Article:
The character and advantageous features of the clips 16 and 17 are more clearly shown in the side, front, and bottom views of FIG. 3, 4, and 5, respectively, the clip 17 being depicted as representative and somewhat enlarged to point out its details. As there shown, the clip 17 is generally L shaped to present a mounting flange portion 23 and a blade 24. The mounting flange 23 is formed to present a pair of slightly downturned ends 25 and 26 and may be provided with an aperture 27 to admit a fastening rivet or screw. The blade 24 extends downward from flange 23, as viewed in the drawing, as a narrower neck 28 from which extend outwardly a pair of shoulders 29 and 30. The latter shoulders are separated from the neck by bifurcations 31 and 32 to permit a slight inward deflection of the shoulders 29 and 30 about a pivot at the bases of the shoulders. The clips are stamped or otherwise suitably formed of a material permitting spring action so that the flange ends 25 and 26 may be flexed upwardly and so that the shoulders 29 and 30 may be further deflected without permanent deformation of the clip structure. The entire blade 24 is also deflectable inwardly (as seen in its mounted position) to permit insertion of the socket assembly 10 in the access slot 15 of mounting plate 11.
Returning to the view of FIG. 1, the socket assembly 10 is seen in a position of alignment with the slot 15 of mounting plate 11 preparatory to its insertion in place. This is accomplished by inserting the clips 16 and 17 in the respective ends of slot 15 which is dimensioned to admit the clips 16 nd 17 without deflection only at the insets 20 and 21. More specifically and with particular reference to FIG. 4 and 6, the end sides of the slot 15 present a pair of shoulders formed by the insets 20 and 21, such as the shoulders 33 and 34 shown in connection with a fragmented portion of the plate 11 also enlarged to indicate the relationship with the clip 17 of FIG. 3, 4, and 5. As the clips are inserted in the slot 15, the shoulders of the slot at each end deflect the blades of the clips 16 and 17 inwardly. As the socket assembly 10 is pressed further into the access slot 15 against the spring action of the flange ends, such as the ends 25 and 26 of clip 17, the clip shoulders 29 and 30 clear the under surface of mounting plate 11. The width of the slot insets is just sufficient to admit the neck portions of the clips 16 and 17 as shown in FIG. 4. As a result, as the clip shoulders clear the mounting plate under-surface, the clip blades restore by spring action and the clip necks snap into place in the slot insets. As the socket assembly 10 is released, the spring action of the flange ends 25 and 26 of clip 17, for example, urge the clip shoulders positively against the undersurface of mounting plate 11 and the assembly 10 is now firmly locked in place. Insertion of the clip blades is facilitated by a slight inward curvature of the clip blades to permit a sliding action against the slot shoulders.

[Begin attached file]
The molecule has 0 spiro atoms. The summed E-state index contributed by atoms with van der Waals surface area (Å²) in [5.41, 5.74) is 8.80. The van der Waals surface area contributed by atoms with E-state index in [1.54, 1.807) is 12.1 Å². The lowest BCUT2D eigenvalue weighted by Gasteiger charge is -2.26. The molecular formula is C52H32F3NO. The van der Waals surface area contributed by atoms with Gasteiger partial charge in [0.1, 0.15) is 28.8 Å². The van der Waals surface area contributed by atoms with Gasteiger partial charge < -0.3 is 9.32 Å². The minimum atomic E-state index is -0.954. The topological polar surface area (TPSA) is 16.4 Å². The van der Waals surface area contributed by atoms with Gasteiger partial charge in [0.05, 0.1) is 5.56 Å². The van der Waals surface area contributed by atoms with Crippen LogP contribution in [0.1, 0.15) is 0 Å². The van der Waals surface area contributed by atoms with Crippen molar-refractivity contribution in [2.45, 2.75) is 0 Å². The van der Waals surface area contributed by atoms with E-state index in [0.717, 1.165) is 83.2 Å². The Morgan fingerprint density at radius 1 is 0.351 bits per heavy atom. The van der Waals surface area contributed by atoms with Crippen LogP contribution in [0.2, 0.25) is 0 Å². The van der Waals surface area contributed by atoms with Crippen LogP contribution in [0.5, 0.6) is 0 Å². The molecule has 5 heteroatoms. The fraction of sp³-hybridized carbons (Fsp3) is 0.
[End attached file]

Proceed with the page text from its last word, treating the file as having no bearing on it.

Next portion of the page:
In order to achieve as wide an application as possible for the socket assembly according to this invention, the dimension dl between the top of the clip shoulders and the underside of the clip fastening means, such as a rivet upset shown in dashed outline in FIG. 4, is determined as greater than the greatest thickness of any mounting plate reasonably to be encountered. Similarly, the dimension d2 between the clip flange ends and the clip shoulder tops in their unsprung states is determined as less than the least thickness of any mounting plate to be encountered. Advantageously, the initial permanent deflection of the clip shoulders from the plane of the clip blades also permits a more positive capture of the mounting plate under surface. In practice this becomes important to prevent accidental loosening of the assembly from its support. Without the permanent deflection of the clip shoulders, these would capture the mounting plate under-surface only by the depth of the slot insets and any slight variation in either the length of the slot 15 or the assembly distance between the clip blades could result in an insecure locking of the socket assembly. In the event that the thickness of a mounting plate exceeds the dimension d1, a further deflection of the clip shoulders from the planes of the blades will additionally adjust that dimension to accommodate the unexpected mounting plate thickness.
In the foregoing a socket-mounting clip assembly has been described in which the clips are typically affixed to flanges extending outwardly from the assembly housing. In FIG. 7 is shown a mounting clip in accordance with the principles of this invention which is adapted for mounting on the vertical side of a housing. The exemplary clip there shown, although essentially L shaped, is provided with a vertical tab 35 lifted from the flange 23, or otherwise affixed thereto, which tab may be affixed to a vertical mounting surface by rivet or screw means, for example.
What have been described are considered to be only specific illustrative embodiments of this invention and it is to be understood that various and numerous other arrangements may be devised by one skilled in the art without departing from the spirit and scope thereof as defined by the accompanying claim.
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|U.S. Classification||248/27.1, 439/557, 248/201|